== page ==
It’s so easy to go down the rabbit hole of SEO keyword research and get stuck, wondering which words will give you the edge you’ve been searching for. While keywords are necessary, it’s important to remember that searcher intent should guide which ones you use to drive content and rank your pages. Searcher intent is the reason why people conduct a specific search. People have different goals when they use a search engine, and because of this there are different answers they’re looking for. The 4 basic types of intent are:
- Informational intent – People are looking for information about something. You may see words like “What is,” and “How.”
- Navigational intent – People are trying to find a specific website (Facebook, Google). This includes branded keywords.
- Transactional intent – People want to buy something. You may see words like “Buy,” “Get a quote,” or “Subscribe.” In this case there should be a clear call to action and conversion path.
- Commercial investigation intent – Someone has intent to buy in the future, but is still browsing. Searcher may be comparing seasonal prices or different companies with the same product. This includes words like “Best,” “Review,” or product categories (winter boots).
Once you understand your searcher’s goal, you can use this to better align your pages with their needs. It’s worth taking the time to do a bit of research, get inside your user’s head for a minute, and align your keywords with the searcher intent. Your page becomes useful and exactly what they’re looking for, instead of trying to force your site pages into an ill-fitting search.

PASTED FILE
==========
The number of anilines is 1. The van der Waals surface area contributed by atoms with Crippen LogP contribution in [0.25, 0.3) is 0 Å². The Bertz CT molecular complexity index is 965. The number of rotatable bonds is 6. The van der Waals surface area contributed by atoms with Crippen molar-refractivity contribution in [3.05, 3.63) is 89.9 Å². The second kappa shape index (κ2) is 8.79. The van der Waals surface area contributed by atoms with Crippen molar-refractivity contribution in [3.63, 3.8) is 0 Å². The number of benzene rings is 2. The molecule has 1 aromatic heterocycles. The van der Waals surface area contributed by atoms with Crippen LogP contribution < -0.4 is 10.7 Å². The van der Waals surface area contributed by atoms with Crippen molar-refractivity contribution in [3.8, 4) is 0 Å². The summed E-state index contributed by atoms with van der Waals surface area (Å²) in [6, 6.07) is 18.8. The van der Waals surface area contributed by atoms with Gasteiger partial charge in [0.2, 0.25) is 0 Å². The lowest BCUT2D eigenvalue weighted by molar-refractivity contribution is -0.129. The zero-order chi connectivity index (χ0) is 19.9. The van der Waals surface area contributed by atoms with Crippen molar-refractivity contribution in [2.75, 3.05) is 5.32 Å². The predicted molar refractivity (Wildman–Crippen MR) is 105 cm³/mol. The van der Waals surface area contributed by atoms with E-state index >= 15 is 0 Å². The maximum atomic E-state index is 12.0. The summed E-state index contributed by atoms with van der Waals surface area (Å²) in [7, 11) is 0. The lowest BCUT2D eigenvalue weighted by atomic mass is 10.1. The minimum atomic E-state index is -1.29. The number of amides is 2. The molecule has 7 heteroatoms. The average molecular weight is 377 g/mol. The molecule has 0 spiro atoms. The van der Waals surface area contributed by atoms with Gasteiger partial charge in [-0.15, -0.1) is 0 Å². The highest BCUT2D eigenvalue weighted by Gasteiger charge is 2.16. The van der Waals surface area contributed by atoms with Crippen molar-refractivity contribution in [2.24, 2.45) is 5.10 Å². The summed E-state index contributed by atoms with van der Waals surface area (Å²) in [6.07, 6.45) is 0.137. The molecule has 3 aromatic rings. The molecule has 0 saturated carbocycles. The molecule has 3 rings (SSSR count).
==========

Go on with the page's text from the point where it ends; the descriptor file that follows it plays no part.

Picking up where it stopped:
The first thing you need to do is clarify searcher intent. What is your customer looking for when s/he types a query into the search bar? This is not always clear, as keywords can sometimes be misleading. For example, if I search “ice cream store” I could have a few different intents. I could want to see options close to me, the best ones in town, or information about local ice cream stores. In fact, I get all these kinds of results when I search this phrase. Performing a Google search and analyzing your results gives you some insight into how Google views your keyword. Are a lot of informational pages being pulled up, or do you see more transaction pages? Based on this info, optimize your keywords on each page for the action being taken.
After this, you can create content to meet the searcher needs of each page. Creating ranking content comes from understanding what your user is looking for. Once you understand intent, check content that ranks for that search term and make more of that. Use Google SERP’s, search suggest, and related searches to flesh out your content.
Finally, step into your searcher’s shoes and examine your website as a user with a goal. Ask yourself if your site does what you need it to do, answers your questions, and is helpful and engaging.
The benefits of this are a more efficient use of your SEO time and energy. This strategy does the heavy lifting for you in terms of driving relevant traffic to your site, and delivering your relevant content to people who need it in the moment. Instead of trying to force content to rank for an incompatible searcher intent, your pages become relevant to the user. This will also result in improved conversion rates from putting the right page in front of the right person, reduced bounce rates through appearing in more relevant searches, more page views, and wider reach. If you can optimize your pages to meet searcher needs and deliver relevant information, your audience will come to you.